HBOs Silicon Valley nailed something that lots of real-life tech startups get wrong

On this week’s episode of HBO’s “Silicon Valley,” our heroes at the fictional startup Pied Piper ran smack into a hard truth about the real Silicon Valley: All the positive buzz in the world can’t make up for a fundamentally flawed product.

For Pied Piper, the issue presented by the episode is that its Dropbox-like data storage and compression platform may have been downloaded 500,000 times, but it’s only yielded 16,000 daily active users. That’s not a great rate for a startup that, in the show’s universe, is supposed to be the Next Big Thing.

At episode’s end, facing the harsh reality that the company may have to shut down, it’s revealed that Jared, Pied Piper’s overeager business chief, has secretly turned topaying a “click farm” in Bangladesh to use the app and juice up the numbers.

Bilton writes:

Before Jared comes up with his secretclick farm scheme, Hendricks is prepared to shut down the startup: If Pied Piper is unusably complex, they simply don’t have the time to spend or the cash to burn to fix it. Without showing substantial user growth, they can’t get more investment capital.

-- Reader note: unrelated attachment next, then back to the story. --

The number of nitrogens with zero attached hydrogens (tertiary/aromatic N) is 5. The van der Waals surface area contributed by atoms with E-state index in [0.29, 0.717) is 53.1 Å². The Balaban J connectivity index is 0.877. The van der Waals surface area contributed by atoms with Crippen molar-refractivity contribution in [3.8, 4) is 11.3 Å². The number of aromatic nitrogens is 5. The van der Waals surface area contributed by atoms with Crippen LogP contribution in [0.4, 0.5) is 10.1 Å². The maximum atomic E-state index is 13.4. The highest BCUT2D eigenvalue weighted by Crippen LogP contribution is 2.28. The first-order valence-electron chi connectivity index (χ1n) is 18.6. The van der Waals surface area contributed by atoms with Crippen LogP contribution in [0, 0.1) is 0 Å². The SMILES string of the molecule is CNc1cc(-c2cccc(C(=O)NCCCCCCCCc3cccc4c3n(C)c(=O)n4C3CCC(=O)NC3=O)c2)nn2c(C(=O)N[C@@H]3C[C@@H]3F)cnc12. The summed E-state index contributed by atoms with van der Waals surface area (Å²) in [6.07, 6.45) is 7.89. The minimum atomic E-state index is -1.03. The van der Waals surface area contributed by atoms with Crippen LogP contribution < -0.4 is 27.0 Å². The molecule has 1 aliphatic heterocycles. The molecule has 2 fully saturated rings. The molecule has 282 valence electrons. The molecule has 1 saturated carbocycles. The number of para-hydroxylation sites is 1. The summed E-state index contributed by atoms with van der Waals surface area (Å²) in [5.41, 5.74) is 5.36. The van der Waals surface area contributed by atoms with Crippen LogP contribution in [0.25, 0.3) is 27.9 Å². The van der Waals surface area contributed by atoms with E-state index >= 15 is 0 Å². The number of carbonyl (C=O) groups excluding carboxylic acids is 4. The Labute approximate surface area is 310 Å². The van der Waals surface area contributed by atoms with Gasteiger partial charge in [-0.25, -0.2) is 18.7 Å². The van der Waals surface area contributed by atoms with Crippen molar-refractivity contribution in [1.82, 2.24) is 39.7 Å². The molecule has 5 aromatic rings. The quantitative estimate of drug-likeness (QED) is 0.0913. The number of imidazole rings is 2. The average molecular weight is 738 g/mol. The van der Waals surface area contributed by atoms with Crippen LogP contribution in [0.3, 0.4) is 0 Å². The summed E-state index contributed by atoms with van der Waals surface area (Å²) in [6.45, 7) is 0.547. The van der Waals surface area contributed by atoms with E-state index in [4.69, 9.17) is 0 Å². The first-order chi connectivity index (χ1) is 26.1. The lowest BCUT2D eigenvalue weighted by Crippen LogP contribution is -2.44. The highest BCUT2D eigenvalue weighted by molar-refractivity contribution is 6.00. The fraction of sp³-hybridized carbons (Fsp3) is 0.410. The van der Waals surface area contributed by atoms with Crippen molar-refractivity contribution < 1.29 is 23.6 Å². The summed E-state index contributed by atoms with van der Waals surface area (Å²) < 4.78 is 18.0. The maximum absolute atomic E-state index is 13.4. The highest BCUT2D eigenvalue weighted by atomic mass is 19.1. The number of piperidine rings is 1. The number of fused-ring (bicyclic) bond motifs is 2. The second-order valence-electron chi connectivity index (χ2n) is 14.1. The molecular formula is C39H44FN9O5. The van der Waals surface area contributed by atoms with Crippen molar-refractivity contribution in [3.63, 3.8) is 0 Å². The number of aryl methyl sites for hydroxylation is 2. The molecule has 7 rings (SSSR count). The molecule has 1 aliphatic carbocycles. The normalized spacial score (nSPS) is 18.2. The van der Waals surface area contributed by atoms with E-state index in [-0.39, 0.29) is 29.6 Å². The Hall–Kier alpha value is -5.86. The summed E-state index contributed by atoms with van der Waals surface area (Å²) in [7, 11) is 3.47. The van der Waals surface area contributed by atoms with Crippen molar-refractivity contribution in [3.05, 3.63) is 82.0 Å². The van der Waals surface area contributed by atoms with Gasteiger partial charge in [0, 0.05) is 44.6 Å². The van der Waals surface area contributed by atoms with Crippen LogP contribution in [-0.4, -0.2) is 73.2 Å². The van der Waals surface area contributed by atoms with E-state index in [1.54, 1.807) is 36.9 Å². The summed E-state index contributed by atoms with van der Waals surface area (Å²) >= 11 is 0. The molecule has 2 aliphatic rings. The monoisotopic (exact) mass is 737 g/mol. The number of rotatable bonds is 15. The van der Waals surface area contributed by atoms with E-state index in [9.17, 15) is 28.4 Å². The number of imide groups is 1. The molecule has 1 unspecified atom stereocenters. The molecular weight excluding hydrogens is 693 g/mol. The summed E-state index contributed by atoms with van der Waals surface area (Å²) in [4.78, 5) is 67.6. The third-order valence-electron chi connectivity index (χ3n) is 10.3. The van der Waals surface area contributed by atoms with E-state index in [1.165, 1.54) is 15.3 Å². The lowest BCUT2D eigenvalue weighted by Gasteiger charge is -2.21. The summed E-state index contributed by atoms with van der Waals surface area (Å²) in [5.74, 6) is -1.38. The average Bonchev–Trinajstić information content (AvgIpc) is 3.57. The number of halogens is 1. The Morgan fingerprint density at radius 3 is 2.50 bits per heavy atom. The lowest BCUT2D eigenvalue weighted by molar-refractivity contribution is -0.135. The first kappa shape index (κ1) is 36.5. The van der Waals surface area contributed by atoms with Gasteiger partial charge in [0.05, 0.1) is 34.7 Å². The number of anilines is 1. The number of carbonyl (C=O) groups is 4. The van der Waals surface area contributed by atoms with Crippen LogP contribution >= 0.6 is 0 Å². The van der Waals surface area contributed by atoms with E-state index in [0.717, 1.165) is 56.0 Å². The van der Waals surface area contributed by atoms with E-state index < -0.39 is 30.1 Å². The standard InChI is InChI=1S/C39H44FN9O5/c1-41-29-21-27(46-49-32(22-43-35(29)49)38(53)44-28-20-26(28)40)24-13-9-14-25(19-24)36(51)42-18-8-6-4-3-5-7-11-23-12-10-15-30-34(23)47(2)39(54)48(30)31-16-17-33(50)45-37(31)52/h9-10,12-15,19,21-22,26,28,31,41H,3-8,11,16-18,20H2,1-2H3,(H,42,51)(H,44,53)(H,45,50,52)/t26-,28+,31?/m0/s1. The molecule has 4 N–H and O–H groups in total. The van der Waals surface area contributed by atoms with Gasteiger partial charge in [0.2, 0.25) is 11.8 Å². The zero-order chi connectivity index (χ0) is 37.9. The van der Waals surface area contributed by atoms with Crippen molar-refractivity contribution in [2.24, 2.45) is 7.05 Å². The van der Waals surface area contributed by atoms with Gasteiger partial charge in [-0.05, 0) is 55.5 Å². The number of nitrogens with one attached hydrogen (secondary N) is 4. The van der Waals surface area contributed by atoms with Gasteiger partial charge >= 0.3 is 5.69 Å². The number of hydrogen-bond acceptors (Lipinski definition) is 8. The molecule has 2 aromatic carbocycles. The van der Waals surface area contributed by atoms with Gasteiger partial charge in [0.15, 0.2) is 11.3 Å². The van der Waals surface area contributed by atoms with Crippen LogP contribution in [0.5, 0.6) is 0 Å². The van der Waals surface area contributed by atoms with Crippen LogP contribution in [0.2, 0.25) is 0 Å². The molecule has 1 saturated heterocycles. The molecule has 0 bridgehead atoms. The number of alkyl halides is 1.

It means that Pied Piper could go from Silicon Valley golden child to flameout case almost overnight. It’s way more feasible than it sounds.

Path had raised $77 million in its lifetime. And not long before the sale, it tried to pivot, releasing a selfieapp to expand the Path universe. But whatever Path was building, users simply weren’t sticking around at the rateit needed to in order to justify its continued existence as a venture-funded company.

Back on HBO, Pied Piper CEO Richard Hendricks realizes the problem is his app’s complexity anddifficulty to use. See, he only beta-tested Pied Piperwith engineers, meaning that they never designed it for an Average Joe.

Hendrickscomes up with all kinds of cutesy explanations for how it works, and Pied Piper goes on a charm offensive at trade shows and Bloomberg TV to try to sell it to consumers. Nothing works, and the company’s daily active usersstay stalled.

And as venture capital money becomes harder to find for early-stage companies, you can expect to see more caseslike Pied Piper in the real tech market- investors increasingly want to see actual growth, and it’s going to shake out any startup that can’t show it.